First layer of earthen sub floor! Sand and gravel mix we picked up at our local quarry, with about 18% clay added. This mix is used for road base, and once we mechanically tamped the floor out, it was easy to see why.
Second pass of earthen sub floor. We did two passes mostly because we needed 3 yards of material to fill up the floor for stability and thermal mass, and we can only haul about 1.5 yards at a time with the trailer. Of course, this is when the mixer chose to break, so we mixed the second pass by hand, in a wheelbarrow. We were thankful that a few friends stopped by to help us finish up.
Using the mechanical tamper on the earthen subfloor. For the first pass, the floor was a little on the wet side (as can been noted by the track marks left behind by the tamper)! We did another pass the next day, with very excellent results. The floor is drying really well, and is hard as can be. No cracks, no depressions from walking on it even though it was still wet. Since then, we’ve been working on the floor with no issue.
Installing the range hood! This was an exciting development. Cooking in our little space was a challenge, mostly because we were using a hot plate, but we also had no ventilation. This unit is quiet and highly functional, and didn’t totally blow our budget.
What a mess. Getting to the finishing work is a double edged sword. The end is in sight, but the details always take more time then expected. Here, we’re preparing to finish the kitchen wall so we can install the remaining cabinets, and then we can get to the ceiling.
Dec 23rd 2015. Preview of the kitchen coming together. Close up of a cabinet door. Simple, functional and elegant is our theme. Kitchen is coming together, with many many hours of precise work dedicated to cutting, assembling, sanding and oiling. Many many hours.
Dec. 24th 2015. Merry Christmas! In the foreground you can see some of the plaster sitting, all tucked in, ready to become the second coat. Also, the kitchen is coming together, and we’ve almost finished the tongue and groove ceiling. Our electricians came back to do the final tie in, and our light fixtures are in, and the light switches work! And so does the range. We have a range!
Jan. 4th 2016. Our adobe wall! Purpose: to add more thermal mass to our space. The adobes are next to our wood stove, so in the winter when we’re heating, and when the thermometer rises, it will help to offset the heat of summer. We made these blocks over the last year, using up leftover material from various projects, including our oven build, earthen floors, and plasters. For mortar, we used the same material as the second coat of plaster for the walls; simply clay, sand and straw.
A kitchen!! Lights over the sink still need shades, and we need to install the counter top, and of course there is the floor…but we are oh so close. We call this look reclaimed-industrial. The wooden panel was collected from the discard pile at our local saw mill, the metal for the back splash was the packaging that came with our metal roof, and most of the material in the cabinets came from re-configuring our former kitchen, used bits like melamine and hinges from the building reuse centre. The second coat of plaster is on, now only the colour coat left! But the range is in and hooked up, and the hood fan is fully functional.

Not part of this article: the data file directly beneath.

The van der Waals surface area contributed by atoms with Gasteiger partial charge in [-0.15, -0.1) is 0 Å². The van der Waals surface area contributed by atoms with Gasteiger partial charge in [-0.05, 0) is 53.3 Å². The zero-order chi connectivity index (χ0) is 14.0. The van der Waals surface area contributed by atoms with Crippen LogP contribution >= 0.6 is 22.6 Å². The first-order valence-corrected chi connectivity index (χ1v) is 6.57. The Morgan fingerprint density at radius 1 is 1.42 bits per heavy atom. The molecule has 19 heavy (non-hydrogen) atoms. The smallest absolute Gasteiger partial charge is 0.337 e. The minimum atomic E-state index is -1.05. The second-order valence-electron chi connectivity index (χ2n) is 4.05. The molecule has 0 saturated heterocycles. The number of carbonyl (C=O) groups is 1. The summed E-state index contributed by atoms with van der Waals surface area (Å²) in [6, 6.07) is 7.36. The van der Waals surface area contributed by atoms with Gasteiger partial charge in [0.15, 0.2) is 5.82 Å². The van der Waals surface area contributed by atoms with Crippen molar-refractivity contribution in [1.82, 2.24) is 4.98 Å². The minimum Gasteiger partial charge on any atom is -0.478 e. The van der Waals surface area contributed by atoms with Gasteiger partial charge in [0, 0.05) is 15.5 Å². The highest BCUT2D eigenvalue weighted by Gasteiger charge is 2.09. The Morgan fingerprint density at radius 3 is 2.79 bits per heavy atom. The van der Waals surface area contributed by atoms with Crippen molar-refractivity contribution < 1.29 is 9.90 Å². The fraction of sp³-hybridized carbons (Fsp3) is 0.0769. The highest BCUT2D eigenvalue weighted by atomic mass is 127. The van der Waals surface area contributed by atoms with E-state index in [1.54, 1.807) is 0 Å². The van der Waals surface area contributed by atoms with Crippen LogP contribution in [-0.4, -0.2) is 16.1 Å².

We’ve been puttering around a bit since Christmas, and have had the pleasure of slowing down a bit, and easing off on the project schedule. However, if we actually want to enjoy the new space, we’re going to have to finish up at some point. We got our motivation back by starting with some colour plasters.
The floor. It has been a long time coming! For this install we decided to go with stabilized earth. We did a bunch of testing, starting from some of our more standard earthen floor recipes and adding a small percentage of cement to the mix. Our primary reason for this was to speed the drying process, as the cement actually takes water into its structure while it’s curing.
After a full day of non stop work, Ashley laying material and Heather running the mixer, we came in to check on the floor at 8:30pm. It was surprisingly hard! To add some character to this floor, we had planned to cut in a tile pattern. We had to get on it before things got to hard, so it was back to work for us for another few solid hours! We think it turned out really well though.
Final colour of the soycrete, after two passes with the stain. We still need to grout the ’tiles’. We are happy with how the floor turned out. It is lighter than most of our earthen floors in colour. The cement element was a pain to work with (short working time) and because we laid it in by hand like our earthen floors (much different than how concrete floors are poured) we ended up with some cracking. We felt like this was a bit out of our control, as it is the nature of cement to not like cold joints. We went back to some of the cracks and filled them with a fine clay mix, and once the stain went on, things looked really good.